You see it and use it every day. It’s become the universal symbol of the Information Age. In France it’s known as le petit escargot, the little snail. In Germany it’s the klam-meraffe, the spider monkey. In Israel it’s the strudel, as in the pastry. In Spain it’s the arroba, a unit of weight equalling 25 pounds. In England it’s called the cabbage.
It is, of course, the @ sign. It derives from the Latin ad, which means toward or at, and in North America, according to the research desk at the Boston Public Library, it’s formally known as the commercial A, due to its centuries-old use in commerce and bookkeeping (for example, “Five widgets @ $1.25 = $6.25”).
The man who first used it in its now ubiquitous sense as an e-mail marker is Ray Tomlinson. In 1971, Tomlinson, then a programmer at Cambridge, Mass.-based high-tech firm Bolt Beranek and Newman (now known as GTE Internetworking Inc.), wrote the first e-mail software.
According to Tomlinson, who is now a principal engineer at GTE Internetworking, he chose the @ sign because he was looking for a punctuation mark that would never appear in a person’s name. In 1972, Tomlinson sent the first e-mail message over the Arpanet, the ancient Internet-like research network of universities and government and military agencies.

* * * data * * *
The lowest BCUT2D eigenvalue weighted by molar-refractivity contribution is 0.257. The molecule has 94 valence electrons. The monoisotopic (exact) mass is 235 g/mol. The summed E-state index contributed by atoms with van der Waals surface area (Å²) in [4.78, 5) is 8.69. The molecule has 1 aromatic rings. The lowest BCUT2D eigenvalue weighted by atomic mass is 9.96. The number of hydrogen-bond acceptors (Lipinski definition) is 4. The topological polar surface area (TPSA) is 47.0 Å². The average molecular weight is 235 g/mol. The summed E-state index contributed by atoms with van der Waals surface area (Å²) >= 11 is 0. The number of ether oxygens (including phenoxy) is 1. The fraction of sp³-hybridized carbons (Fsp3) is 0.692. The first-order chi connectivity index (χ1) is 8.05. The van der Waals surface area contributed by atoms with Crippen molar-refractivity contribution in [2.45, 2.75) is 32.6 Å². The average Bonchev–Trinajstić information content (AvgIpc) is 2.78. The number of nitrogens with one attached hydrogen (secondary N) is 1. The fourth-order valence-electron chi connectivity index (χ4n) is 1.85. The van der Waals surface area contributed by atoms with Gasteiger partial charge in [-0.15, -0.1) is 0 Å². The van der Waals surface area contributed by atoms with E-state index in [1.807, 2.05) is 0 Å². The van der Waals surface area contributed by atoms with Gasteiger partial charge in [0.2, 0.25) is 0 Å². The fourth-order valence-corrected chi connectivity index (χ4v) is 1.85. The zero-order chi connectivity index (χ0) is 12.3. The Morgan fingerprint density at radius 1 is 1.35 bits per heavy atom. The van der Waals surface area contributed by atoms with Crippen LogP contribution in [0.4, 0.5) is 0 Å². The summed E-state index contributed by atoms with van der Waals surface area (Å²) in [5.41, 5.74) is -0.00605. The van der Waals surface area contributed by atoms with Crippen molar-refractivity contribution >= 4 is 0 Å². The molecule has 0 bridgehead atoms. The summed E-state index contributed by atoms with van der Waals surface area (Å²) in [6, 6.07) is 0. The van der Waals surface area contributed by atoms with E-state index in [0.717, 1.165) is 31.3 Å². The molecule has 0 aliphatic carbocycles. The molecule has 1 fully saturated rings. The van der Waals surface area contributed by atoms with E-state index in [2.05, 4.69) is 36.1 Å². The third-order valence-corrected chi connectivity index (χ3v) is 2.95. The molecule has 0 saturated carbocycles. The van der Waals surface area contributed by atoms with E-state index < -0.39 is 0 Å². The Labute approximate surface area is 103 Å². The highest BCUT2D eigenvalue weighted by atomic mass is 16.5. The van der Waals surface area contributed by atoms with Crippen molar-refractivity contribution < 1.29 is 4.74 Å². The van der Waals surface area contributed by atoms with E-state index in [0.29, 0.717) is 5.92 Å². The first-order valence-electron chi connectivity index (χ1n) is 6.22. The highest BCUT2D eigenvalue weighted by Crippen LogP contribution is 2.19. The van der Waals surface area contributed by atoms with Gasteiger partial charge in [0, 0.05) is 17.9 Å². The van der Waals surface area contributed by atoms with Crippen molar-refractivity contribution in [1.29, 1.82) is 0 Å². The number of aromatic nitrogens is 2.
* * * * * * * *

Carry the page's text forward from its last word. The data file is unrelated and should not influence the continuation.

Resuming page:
Tomlinson says he gets two or three calls a month from people asking about his little invention, e-mail. What was the first e-mail message? “QWERTYUIOP,” or the first row of letters on a standard keyboard. Not as elegant, perhaps, as “Mr. Watson, come here,” Alexander Graham Bell’s first telephone message, but we live in more practical times.